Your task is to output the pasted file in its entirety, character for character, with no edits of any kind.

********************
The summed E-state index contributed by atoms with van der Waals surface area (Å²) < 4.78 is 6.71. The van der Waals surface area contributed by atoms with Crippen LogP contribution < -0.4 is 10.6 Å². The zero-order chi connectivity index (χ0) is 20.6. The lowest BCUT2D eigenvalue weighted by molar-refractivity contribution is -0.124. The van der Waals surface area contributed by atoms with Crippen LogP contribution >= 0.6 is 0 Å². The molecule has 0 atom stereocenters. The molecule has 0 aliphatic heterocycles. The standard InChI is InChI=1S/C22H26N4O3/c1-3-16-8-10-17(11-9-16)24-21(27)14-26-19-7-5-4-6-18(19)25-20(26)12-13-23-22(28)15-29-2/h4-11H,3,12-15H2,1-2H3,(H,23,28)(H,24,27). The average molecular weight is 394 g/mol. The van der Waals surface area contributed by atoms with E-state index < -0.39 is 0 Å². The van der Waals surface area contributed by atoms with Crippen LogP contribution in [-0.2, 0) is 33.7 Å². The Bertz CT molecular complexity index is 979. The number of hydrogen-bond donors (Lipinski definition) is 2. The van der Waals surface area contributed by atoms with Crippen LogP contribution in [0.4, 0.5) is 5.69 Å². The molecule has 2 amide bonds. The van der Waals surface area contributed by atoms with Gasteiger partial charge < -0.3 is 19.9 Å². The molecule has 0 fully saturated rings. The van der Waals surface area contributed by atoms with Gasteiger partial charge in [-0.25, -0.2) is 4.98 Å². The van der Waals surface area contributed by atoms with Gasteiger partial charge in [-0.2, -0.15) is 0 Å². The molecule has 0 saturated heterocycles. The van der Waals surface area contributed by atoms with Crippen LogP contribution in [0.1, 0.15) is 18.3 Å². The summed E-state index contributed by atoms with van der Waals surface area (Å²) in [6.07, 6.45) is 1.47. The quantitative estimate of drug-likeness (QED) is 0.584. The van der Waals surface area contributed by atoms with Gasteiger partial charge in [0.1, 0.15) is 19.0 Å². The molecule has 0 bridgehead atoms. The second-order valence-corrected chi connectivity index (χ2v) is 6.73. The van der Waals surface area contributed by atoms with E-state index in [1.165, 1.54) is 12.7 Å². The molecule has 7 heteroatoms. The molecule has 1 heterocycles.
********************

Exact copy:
The summed E-state index contributed by atoms with van der Waals surface area (Å²) < 4.78 is 6.71. The van der Waals surface area contributed by atoms with Crippen LogP contribution < -0.4 is 10.6 Å². The zero-order chi connectivity index (χ0) is 20.6. The lowest BCUT2D eigenvalue weighted by molar-refractivity contribution is -0.124. The van der Waals surface area contributed by atoms with Crippen LogP contribution >= 0.6 is 0 Å². The molecule has 0 atom stereocenters. The molecule has 0 aliphatic heterocycles. The standard InChI is InChI=1S/C22H26N4O3/c1-3-16-8-10-17(11-9-16)24-21(27)14-26-19-7-5-4-6-18(19)25-20(26)12-13-23-22(28)15-29-2/h4-11H,3,12-15H2,1-2H3,(H,23,28)(H,24,27). The average molecular weight is 394 g/mol. The van der Waals surface area contributed by atoms with E-state index < -0.39 is 0 Å². The van der Waals surface area contributed by atoms with Crippen LogP contribution in [-0.2, 0) is 33.7 Å². The Bertz CT molecular complexity index is 979. The number of hydrogen-bond donors (Lipinski definition) is 2. The van der Waals surface area contributed by atoms with Crippen LogP contribution in [0.4, 0.5) is 5.69 Å². The molecule has 2 amide bonds. The van der Waals surface area contributed by atoms with Gasteiger partial charge < -0.3 is 19.9 Å². The molecule has 0 fully saturated rings. The van der Waals surface area contributed by atoms with Gasteiger partial charge in [-0.25, -0.2) is 4.98 Å². The van der Waals surface area contributed by atoms with Gasteiger partial charge in [-0.2, -0.15) is 0 Å². The molecule has 0 saturated heterocycles. The van der Waals surface area contributed by atoms with Crippen LogP contribution in [0.1, 0.15) is 18.3 Å². The summed E-state index contributed by atoms with van der Waals surface area (Å²) in [6.07, 6.45) is 1.47. The quantitative estimate of drug-likeness (QED) is 0.584. The van der Waals surface area contributed by atoms with Gasteiger partial charge in [0.1, 0.15) is 19.0 Å². The molecule has 0 bridgehead atoms. The second-order valence-corrected chi connectivity index (χ2v) is 6.73. The van der Waals surface area contributed by atoms with E-state index in [1.165, 1.54) is 12.7 Å². The molecule has 7 heteroatoms. The molecule has 1 heterocycles.